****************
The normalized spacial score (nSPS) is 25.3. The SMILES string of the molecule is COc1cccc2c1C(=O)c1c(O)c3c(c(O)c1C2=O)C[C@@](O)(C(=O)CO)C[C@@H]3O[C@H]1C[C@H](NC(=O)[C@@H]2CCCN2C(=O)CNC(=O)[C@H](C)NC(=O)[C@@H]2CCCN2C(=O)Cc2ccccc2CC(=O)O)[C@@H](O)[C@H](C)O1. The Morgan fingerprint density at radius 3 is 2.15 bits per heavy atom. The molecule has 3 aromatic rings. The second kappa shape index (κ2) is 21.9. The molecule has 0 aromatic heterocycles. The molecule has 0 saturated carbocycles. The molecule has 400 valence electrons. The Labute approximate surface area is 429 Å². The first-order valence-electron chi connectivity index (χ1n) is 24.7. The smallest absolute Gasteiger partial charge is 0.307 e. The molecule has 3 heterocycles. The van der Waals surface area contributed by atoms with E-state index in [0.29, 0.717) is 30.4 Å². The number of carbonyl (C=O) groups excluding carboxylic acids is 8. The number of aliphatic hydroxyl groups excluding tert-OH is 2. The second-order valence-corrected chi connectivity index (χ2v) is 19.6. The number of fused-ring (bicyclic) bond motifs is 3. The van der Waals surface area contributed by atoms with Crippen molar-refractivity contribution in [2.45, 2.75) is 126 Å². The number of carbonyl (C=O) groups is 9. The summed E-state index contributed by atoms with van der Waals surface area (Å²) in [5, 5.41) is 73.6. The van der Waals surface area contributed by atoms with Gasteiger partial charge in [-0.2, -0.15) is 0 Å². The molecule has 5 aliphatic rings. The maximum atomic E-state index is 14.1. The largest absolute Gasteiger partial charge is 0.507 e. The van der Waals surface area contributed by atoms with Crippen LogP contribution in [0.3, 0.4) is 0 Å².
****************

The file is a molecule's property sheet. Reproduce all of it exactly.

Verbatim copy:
The normalized spacial score (nSPS) is 25.3. The SMILES string of the molecule is COc1cccc2c1C(=O)c1c(O)c3c(c(O)c1C2=O)C[C@@](O)(C(=O)CO)C[C@@H]3O[C@H]1C[C@H](NC(=O)[C@@H]2CCCN2C(=O)CNC(=O)[C@H](C)NC(=O)[C@@H]2CCCN2C(=O)Cc2ccccc2CC(=O)O)[C@@H](O)[C@H](C)O1. The Morgan fingerprint density at radius 3 is 2.15 bits per heavy atom. The molecule has 3 aromatic rings. The second kappa shape index (κ2) is 21.9. The molecule has 0 aromatic heterocycles. The molecule has 0 saturated carbocycles. The molecule has 400 valence electrons. The Labute approximate surface area is 429 Å². The first-order valence-electron chi connectivity index (χ1n) is 24.7. The smallest absolute Gasteiger partial charge is 0.307 e. The molecule has 3 heterocycles. The van der Waals surface area contributed by atoms with E-state index in [0.29, 0.717) is 30.4 Å². The number of carbonyl (C=O) groups excluding carboxylic acids is 8. The number of aliphatic hydroxyl groups excluding tert-OH is 2. The second-order valence-corrected chi connectivity index (χ2v) is 19.6. The number of fused-ring (bicyclic) bond motifs is 3. The van der Waals surface area contributed by atoms with Crippen molar-refractivity contribution in [2.45, 2.75) is 126 Å². The number of carbonyl (C=O) groups is 9. The summed E-state index contributed by atoms with van der Waals surface area (Å²) in [5, 5.41) is 73.6. The van der Waals surface area contributed by atoms with Gasteiger partial charge in [-0.2, -0.15) is 0 Å². The molecule has 5 aliphatic rings. The maximum atomic E-state index is 14.1. The largest absolute Gasteiger partial charge is 0.507 e. The van der Waals surface area contributed by atoms with Crippen LogP contribution in [0.3, 0.4) is 0 Å².